Palmer flight winners Eric Ridout and David Rosenbaum both made key putts Sunday afternoon in the Bill Davis Northwood Invitational to win the tournament’s shootout.

Paired against winners from the three-day event’s seven other flights for a match play, sudden death shootout, Rosenbaum sank a putt to birdie hole No. 1, making them one of just two teams not to be eliminated on the opening hole. Eric Stubbs, who won the Woods flight with partner Ed Brown, hit a chip shot for birdie, setting up a showdown between them and the Ridout/Rosenbaum duo on the second hole.

Ridout’s tee shot landed on the green and set him up for the decisive putt, which he sank to make he and Rosenbaum shootout winners.

“After that amazing up-and-down by my partner, it was pretty easy,” Ridout said. “It was pretty straight, and it just fell right on the right edge.”

Rosenbaum’s putt on No. 1 came after Stubbs’ chip shot for birdie, putting extra pressure on him to keep he and Ridout’s hopes alive. It didn’t help that Rosenbaum had previously struggled on No. 1, either.

“It’s been a tough hole for me all week,” Rosenbaum admitted. “I think I made one par all week, but I had a great drive down the right center to get it about 12 feet (out). The guy in front of me chipped it in, so I knew I had to make it, and we looked at it, picked a good line and just hit a good, firm putt, and it went right in the middle.”

Both said winning the shootout was a nice way to cap off winning the Palmer flight.

“It feels really good,” Ridout said.

Said Rosenbaum, “It’s pretty awesome. I hope he’ll play with me again.”


Following a victory in the Weddington-Lewis Memorial Day Tournament, Alex Weddington and David Ray carried the momentum with them to win the championship Nicklaus flight with 28 1/2 points Sunday.

The two edged last year’s Bill Davis winners, Judge Little and Doyle Bryan, by 2 1/2 points in the tournament’s round-robin, fourball match play format.

“Our goal was to not have a bogey, and we didn’t,” Weddington said. “I had a good partner.”

The two were teammates at Ole Miss, and Weddington is the son of H.G. Weddington, after whom the Memorial Day tournament was named. They’ve been golfing together so long that teaming up feels natural.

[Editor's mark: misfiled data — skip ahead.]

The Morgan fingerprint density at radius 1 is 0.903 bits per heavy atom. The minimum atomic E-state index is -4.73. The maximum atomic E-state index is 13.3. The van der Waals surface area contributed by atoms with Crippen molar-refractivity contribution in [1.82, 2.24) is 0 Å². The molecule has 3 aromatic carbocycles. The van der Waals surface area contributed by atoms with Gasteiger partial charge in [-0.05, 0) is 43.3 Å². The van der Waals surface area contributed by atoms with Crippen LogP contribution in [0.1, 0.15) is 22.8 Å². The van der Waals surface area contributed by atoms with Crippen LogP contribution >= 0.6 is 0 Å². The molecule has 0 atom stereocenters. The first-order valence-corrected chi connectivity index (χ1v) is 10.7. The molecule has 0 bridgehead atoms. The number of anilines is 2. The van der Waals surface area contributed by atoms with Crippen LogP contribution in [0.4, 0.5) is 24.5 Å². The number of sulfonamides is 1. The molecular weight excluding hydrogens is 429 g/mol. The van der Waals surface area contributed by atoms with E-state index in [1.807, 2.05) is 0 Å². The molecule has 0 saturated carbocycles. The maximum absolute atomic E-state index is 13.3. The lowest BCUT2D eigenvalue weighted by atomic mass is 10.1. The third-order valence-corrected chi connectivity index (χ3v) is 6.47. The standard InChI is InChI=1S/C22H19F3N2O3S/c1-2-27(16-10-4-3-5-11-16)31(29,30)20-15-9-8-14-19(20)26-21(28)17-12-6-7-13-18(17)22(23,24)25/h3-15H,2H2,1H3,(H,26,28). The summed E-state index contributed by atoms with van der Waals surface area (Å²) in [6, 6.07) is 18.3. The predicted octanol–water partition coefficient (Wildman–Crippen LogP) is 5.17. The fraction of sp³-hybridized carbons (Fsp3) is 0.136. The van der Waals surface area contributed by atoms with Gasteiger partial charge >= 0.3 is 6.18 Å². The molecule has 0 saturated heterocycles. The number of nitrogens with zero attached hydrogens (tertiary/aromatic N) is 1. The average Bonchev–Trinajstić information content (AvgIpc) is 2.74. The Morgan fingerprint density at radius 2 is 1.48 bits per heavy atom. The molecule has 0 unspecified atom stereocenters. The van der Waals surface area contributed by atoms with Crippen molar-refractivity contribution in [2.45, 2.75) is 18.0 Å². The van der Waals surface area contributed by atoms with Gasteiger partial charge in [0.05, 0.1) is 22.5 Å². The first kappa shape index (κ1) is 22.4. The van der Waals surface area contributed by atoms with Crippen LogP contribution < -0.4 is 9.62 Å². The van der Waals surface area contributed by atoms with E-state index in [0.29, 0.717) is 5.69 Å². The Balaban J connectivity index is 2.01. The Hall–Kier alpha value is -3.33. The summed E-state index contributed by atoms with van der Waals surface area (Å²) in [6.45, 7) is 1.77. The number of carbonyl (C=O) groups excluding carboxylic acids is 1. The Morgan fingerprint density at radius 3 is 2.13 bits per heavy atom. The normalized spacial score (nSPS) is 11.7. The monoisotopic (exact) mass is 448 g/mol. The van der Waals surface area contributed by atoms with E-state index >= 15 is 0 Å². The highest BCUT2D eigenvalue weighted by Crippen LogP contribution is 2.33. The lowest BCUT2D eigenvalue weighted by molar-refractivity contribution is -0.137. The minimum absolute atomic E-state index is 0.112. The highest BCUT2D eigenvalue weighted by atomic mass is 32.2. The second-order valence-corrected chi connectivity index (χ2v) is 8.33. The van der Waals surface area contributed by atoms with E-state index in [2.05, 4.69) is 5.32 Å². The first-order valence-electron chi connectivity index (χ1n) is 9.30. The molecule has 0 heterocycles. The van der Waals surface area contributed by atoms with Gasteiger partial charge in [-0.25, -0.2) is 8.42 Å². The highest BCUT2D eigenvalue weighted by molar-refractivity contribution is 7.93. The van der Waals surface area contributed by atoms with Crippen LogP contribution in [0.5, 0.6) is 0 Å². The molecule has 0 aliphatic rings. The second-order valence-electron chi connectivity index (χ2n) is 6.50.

“He’ll be 66, and I’m 67, so it gets a little harder,” Weddington said. “David Ray hits it straight and is a great putter, and that’s what you need in a tournament like this.”

Coming off a victory in the Memorial Day tournament, Weddington said the momentum carried over this weekend.

“When we teed off, we said we’d like to win two in a row, and we were very fortunate,” Weddington said. “David is one of the best people you can have for a partner, so it worked out great for me. I don’t know if (winning two in a row) will ever happen again, especially at my age, but it feels great.”

Weddington said the course was in great shape this weekend and complimented green superintendent Brett Pollock, pro Tyler Daniels and golf GM Billy Pomeroy on the work they did getting it ready.


Northwood’s three major tournaments often draw Meridian natives who have since moved hundreds or even thousands of miles away.

Sean Covich grew up in Meridian and is currently the head men’s golf coach at West Virginia University. Dan Cook came from Texas to visit his hometown this past weekend, and Cal Watson returned home all the way from California. J.T. Williamson, who now lives in Houston, said since having children, he hasn’t been able to get back to Meridian as often, but he was grateful for the opportunity to compete in the Bill Davis tournament over the holiday weekend.

“I try to get back every couple of years, and it was great to get to see everyone,” Williamson said. “This course, it’s the best value in the Southeast. It’s a wonderful course, and there are great people (who play here). Not much has changed — it’s a wonderful place.”

This was Williamson’s first Bill Davis tournament under the new four-ball match play format, which was introduced last year. The tournament was also reduced from four days to three days when the change was made.

“It’s different, but we’re having a great time,” Williamson said.


Friday’s qualifying round brought some excitement for the Little/Bryan team, as Little had a hole in one on No. 13.

Little said it was the seventh time he’s made a hole in one in his life, and he couldn’t recall the last time he had done it. 

“I don’t play a whole lot anymore, so I don’t remember, but I think it was on 17 here at Northwood,” Little said. “It was really neat. We saw it hit the pin and sort of drop, so we had a lot of fun with it.”

Bryan has partnered with Little many times but said this was actually his first time to see Little hit a hole in one.

“We were just out there having fun, and he hit a great shot that went straight in the hole,” Bryan said. “It never left the flag, and never hopped or anything. Just straight in the cup. It was fun. It gives everyone in the group a rush, and there’s a lot of hooting, hollering and high-fiving going on.”

True to his laid-back nature, Little didn’t make a big deal out of acing No. 13, Bryan said.

“All he did was a few fist bumps, but that was it,” Bryan said with a chuckle.

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